I keep finding all these albums produced by Steve Albini that I didn’t know or didn’t recall were produced by him. The guy certainly has a sound. And, on this, what amounts to The Blues Explosion’s first recognizable album, the bizarre punk noise experiment is underway. Sounding as if Rocket from the Cryptbroke all their equipment, forgot how to sing but still tried to lay down some tracks anyway, Jon Spencer seems to have no coherent plan in terms of actually creating cohesive songs. It’s as if he’s “singing” merely based on feel and not a lyric sheet. Actually howling is more like what he’s doing – for 20 tracks! It’s so absurd at times, it almost seems like a joke. In fact, it may well be. To call this blues would be like calling the similar-styled Cramps a goth band. Nothing quite fits and nothing quite gels. It’s difficult to point to this album and say, “Yeah, that’s an awesome song!” Maybe, that’s an energetic song, that’s a fun song, that’s a crazy song, but rarely that’s an awesome song. Honestly, by track 10 it’s time to rest and regroup for the onslaught for the next 10.


PJ Harvey – Rid of Me


Jawbreaker – 24 Hour Revenge Therapy


Nirvana – In Utero


Mule – If I Don’t Six


Superchunk – Incidental Music 1991-95


Palace Music – Viva Last Blues


FirewaterSilkworm – Firewater

What more can you ask for than catchy rock songs about drinking and falling down? Almost every song is about the sadness and debauchery of a gin-soaked life. There is even a shitting of the pants! But it’s done in a wry, intelligent way, not a Party Hard!kind of way. Straight up rock n’ roll at the bottom of a bottle never sounded so good. This album is a serious hidden gem.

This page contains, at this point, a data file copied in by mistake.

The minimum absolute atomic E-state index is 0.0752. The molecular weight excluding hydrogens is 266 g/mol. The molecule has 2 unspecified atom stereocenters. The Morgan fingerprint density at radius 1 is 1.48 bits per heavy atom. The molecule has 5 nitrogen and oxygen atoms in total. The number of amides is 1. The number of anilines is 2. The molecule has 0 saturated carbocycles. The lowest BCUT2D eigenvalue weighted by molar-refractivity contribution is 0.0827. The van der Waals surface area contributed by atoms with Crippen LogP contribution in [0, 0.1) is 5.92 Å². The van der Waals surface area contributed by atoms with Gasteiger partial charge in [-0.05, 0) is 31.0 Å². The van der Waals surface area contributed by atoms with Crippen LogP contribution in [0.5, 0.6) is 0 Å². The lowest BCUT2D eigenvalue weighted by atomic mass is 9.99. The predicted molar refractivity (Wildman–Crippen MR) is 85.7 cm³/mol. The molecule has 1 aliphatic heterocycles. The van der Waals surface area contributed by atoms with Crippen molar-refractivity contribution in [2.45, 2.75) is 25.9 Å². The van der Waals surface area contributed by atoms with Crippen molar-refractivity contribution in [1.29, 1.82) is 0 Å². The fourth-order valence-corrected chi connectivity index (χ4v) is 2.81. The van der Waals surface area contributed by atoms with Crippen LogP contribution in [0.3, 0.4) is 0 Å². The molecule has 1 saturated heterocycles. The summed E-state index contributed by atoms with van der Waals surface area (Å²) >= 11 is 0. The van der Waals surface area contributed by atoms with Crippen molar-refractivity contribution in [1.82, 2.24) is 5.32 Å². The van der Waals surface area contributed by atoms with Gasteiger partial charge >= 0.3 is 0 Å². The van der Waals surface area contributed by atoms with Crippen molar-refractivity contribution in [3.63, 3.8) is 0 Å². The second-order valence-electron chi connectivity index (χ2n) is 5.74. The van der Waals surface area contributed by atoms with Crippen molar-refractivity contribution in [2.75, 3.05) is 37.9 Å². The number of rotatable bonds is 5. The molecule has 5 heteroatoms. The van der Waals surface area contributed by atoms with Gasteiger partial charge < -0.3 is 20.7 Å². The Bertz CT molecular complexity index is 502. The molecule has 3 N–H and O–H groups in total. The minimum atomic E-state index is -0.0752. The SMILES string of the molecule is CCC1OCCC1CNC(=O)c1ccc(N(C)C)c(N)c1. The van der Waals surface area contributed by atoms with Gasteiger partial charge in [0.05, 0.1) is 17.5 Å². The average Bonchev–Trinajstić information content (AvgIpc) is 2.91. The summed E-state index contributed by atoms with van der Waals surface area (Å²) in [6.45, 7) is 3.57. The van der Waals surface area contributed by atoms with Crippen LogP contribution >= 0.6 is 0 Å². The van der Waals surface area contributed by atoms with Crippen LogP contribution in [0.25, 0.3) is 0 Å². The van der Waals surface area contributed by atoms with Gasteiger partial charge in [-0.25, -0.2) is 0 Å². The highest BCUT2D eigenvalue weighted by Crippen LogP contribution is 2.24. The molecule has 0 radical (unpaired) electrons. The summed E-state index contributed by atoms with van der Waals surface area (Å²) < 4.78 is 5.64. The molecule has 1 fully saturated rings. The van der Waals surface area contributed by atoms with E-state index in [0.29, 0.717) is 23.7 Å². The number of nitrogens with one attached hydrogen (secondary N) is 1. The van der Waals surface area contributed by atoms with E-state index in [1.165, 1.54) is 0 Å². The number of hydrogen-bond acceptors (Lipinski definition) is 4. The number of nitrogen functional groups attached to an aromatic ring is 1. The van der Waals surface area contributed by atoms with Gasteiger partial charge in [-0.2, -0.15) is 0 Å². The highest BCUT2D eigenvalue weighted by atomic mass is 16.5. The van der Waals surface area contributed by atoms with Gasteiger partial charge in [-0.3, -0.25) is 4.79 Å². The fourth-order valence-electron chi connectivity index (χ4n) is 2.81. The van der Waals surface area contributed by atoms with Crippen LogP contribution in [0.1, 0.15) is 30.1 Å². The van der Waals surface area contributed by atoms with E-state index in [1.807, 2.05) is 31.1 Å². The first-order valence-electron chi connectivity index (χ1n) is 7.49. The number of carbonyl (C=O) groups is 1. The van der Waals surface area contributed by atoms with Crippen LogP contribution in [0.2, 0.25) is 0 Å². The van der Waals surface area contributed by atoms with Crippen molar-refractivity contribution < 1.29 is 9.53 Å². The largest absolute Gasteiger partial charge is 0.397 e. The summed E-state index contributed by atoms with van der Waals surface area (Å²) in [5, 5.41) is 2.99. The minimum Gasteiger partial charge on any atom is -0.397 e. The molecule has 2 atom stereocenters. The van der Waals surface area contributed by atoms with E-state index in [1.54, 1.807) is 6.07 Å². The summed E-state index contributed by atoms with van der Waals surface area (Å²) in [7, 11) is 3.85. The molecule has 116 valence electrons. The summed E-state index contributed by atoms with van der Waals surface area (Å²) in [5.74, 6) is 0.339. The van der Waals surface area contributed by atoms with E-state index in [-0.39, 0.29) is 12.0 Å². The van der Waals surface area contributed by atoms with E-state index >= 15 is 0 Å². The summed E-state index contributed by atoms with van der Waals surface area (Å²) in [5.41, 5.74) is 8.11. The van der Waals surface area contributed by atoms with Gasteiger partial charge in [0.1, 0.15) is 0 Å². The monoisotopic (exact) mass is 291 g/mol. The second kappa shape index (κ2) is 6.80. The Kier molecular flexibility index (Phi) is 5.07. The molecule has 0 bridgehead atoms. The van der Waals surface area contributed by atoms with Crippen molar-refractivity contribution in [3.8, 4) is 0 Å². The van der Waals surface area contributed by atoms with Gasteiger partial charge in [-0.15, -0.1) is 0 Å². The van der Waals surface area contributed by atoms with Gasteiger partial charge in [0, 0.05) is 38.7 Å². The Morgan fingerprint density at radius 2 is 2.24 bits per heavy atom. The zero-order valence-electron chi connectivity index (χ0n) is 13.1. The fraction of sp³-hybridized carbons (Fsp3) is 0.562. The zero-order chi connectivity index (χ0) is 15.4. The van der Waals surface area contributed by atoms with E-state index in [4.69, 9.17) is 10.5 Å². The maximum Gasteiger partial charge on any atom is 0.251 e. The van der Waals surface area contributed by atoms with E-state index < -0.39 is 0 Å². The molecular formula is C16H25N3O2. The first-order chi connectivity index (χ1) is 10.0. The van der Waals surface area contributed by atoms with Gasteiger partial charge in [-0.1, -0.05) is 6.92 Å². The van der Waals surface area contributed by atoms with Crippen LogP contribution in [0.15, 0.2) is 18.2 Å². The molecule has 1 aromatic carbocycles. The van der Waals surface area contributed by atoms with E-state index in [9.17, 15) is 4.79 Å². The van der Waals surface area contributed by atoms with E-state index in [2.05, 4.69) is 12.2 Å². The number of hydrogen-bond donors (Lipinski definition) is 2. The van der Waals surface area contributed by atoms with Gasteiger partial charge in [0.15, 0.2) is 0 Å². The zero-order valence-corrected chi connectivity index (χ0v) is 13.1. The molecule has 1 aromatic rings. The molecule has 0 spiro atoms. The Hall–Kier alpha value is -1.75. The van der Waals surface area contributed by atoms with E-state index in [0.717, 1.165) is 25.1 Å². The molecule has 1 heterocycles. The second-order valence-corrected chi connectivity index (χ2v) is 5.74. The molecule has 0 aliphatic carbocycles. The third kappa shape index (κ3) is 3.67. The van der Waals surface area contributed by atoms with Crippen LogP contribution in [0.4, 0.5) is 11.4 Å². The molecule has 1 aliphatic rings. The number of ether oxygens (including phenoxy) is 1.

Bush – Razorblade Suitcase


Souls – Bird Fish or Inbetween


Pixies – Death to the Pixies


Silkworm – Developer


The Jon Spencer Blues Explosion – Acme


Low – Secret Name


The New Year – Newness Ends


Owls – Owls


Italian PlatinumSilkworm – Italian Platinum

It’s as if nobody makes fuckin’ rock ‘n roll anymore. Okay, this isn’t a completely accurate statement, but everything seems to fit into some niche. You got your KROCK rock (Hoobadrowningstaind), your emo, your nü metal, your alt-country rock, your garage rock revival, etc. Silkworm defies any of these categorizations. It can only be called “great music to get drunk by”–and we’re talking longneck bottles of Bud here folks. They’re one part Silver Jews, one part Dinosaur Jr., and another part some garage band that can write a melody. This is an awful comparison, and completely off, but I couldn’t think of anything better. Helping them in their journey is producer Steve Albini, who does a better job than anybody out there making a band sound live and raw. Listening to this album through headphones is the perfect way to appreciate his amazing talent for making drums sound great (a tall order if you listen to most rock albums out there).


McLusky Do DallasMcLusky – McLusky Do Dallas

McLusky fuckin’ rock! Really, they do. All frat boy outbursts aside, McLusky is like a Welsh Nirvana with a good sense of humor. They’ll make you tap your foot, bang your head and laugh your ass off all at the same time. The great thing about this album is that it gets better with every listen. You’ll find yourself mimicking lead singer, Andy Falkous’, gnarly Welsh accent as he screams and snarls his way through tight guitar driven punk-pop rock. Steve Albini does the producing, giving the trio that quintessential powerhouse sound that is all at once raw and grandiose. There’s nothing like some old school, raucous punk (with some nice Budweiser longnecks) to get your heart racing.


Rye Coalition – On Top


The Forms – Icarus


McLusky – The Difference Between Me and You Is That I’m Not on Fire


The Ponys – Celebration Castle


The Wedding Present – El Rey


Attack On MemoryCloud Nothings – Attack On Memory
Cloud Nothings - Attack On Memory